Sacramento suffers from a “drought” after record rainfall in 2011

Sacramento is suffering from a drought. At least that is what the city utilities department employees say they’ve been instructed to tell residents who call questioning the city’s strict water conservation policies.

The City of Sacramento Utilities Department sent out recent email reminders that city residents can water yards and lawns only three times a week; and can wash cars once a week on a designated day, only before 10:00 a.m. or after 7:00 p.m., and only if an automatic shut-off nozzle is used on the hose. Laundry is also to be done before 10:00 a.m. and after 7:00 p.m. and home vegetable gardens are also under recommended water restrictions.

I am assuming the summertime favorite Slip-n-Slide is no longer legal. And that’s too bad since Sacramento has closed most of the community swimming pools.

The city has decided that, “California is facing severe water challenges, including the effects of a third dry year in a row.”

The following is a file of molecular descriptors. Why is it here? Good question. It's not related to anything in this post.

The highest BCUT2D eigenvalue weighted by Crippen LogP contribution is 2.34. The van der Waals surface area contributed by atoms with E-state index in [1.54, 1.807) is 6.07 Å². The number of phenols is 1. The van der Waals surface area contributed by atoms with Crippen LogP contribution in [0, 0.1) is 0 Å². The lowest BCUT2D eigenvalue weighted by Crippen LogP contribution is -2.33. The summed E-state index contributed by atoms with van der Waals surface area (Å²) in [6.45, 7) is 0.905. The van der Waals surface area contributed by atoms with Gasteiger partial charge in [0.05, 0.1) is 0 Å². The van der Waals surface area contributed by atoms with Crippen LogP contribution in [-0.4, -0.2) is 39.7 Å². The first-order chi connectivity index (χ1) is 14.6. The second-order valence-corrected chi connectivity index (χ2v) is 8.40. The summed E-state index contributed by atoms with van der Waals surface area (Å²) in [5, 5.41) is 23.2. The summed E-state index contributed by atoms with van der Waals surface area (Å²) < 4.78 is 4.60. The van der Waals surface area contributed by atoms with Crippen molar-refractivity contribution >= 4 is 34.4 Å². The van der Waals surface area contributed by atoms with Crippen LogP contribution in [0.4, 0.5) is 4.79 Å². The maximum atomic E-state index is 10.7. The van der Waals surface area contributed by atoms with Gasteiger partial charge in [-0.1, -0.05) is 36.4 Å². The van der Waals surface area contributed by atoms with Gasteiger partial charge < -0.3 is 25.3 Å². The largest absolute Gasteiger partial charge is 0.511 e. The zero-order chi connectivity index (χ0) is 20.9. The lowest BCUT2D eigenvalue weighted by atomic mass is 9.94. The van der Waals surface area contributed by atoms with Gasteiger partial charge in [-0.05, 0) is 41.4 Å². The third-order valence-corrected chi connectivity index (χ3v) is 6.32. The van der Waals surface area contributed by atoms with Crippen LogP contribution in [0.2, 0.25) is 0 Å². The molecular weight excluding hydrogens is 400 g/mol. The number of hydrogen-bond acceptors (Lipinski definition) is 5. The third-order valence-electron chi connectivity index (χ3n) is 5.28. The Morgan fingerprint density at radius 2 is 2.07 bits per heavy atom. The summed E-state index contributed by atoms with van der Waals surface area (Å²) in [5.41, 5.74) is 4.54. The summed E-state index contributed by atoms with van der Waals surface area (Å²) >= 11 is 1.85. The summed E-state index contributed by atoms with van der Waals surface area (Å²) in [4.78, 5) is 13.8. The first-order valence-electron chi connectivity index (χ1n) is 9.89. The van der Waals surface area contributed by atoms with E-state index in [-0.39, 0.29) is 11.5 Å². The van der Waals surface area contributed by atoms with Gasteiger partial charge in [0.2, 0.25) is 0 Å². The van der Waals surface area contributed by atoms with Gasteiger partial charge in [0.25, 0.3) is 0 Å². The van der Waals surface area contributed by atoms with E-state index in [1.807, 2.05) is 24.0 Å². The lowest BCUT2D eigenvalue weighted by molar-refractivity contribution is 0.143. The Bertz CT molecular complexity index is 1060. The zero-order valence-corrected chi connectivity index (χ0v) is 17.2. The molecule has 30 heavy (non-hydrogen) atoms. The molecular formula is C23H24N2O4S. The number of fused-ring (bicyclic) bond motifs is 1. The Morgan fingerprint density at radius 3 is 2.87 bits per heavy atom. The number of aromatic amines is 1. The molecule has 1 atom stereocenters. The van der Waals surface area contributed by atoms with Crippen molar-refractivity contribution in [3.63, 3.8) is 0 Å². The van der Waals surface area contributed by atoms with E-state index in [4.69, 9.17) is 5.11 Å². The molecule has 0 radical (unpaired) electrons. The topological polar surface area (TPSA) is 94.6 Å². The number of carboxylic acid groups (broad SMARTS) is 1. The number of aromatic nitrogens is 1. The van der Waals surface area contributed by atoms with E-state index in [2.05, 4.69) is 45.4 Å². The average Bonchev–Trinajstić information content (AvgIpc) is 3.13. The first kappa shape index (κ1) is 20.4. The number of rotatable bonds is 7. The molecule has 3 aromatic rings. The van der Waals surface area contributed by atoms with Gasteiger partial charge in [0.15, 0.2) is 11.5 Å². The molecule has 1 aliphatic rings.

Really? I seem to recall a very wet 2011, with record rain and snowfall.

Sacramento is located on two very large and abundant rivers — the American River and the Sacramento River — as well as the Sacramento-San Joaquin River Delta, with thousands of miles of waterways.

Drought Or Politics?

Perhaps because Sacramento needs a new sewer system, water usage could be a problem, as the website explains: ”The Department of Utilities will issue a ‘Spare the Water Alert’ when temperatures are projected to reach 100 degrees for at least three consecutive days. On those days, demand for water can stretch the City’s pumping abilities. Energy costs for treating and pumping water also are at their peak.”

But more likely than failing sewer systems, is the larger scope of California’s increasingly restrictive water policy.

Either you bring the water to L.A. or you bring L.A. to the water,” Noah Cross said in in the 1974 movie Chinatown, about the California Water Wars, historical disputes over land and water rights in southern California during the 1910s and 1920s.

But it’s more than water rights that have been dictating policy in California. Increasingly restrictive environmental policy has made it into legislation, signed into law, and is now the law of the land in California.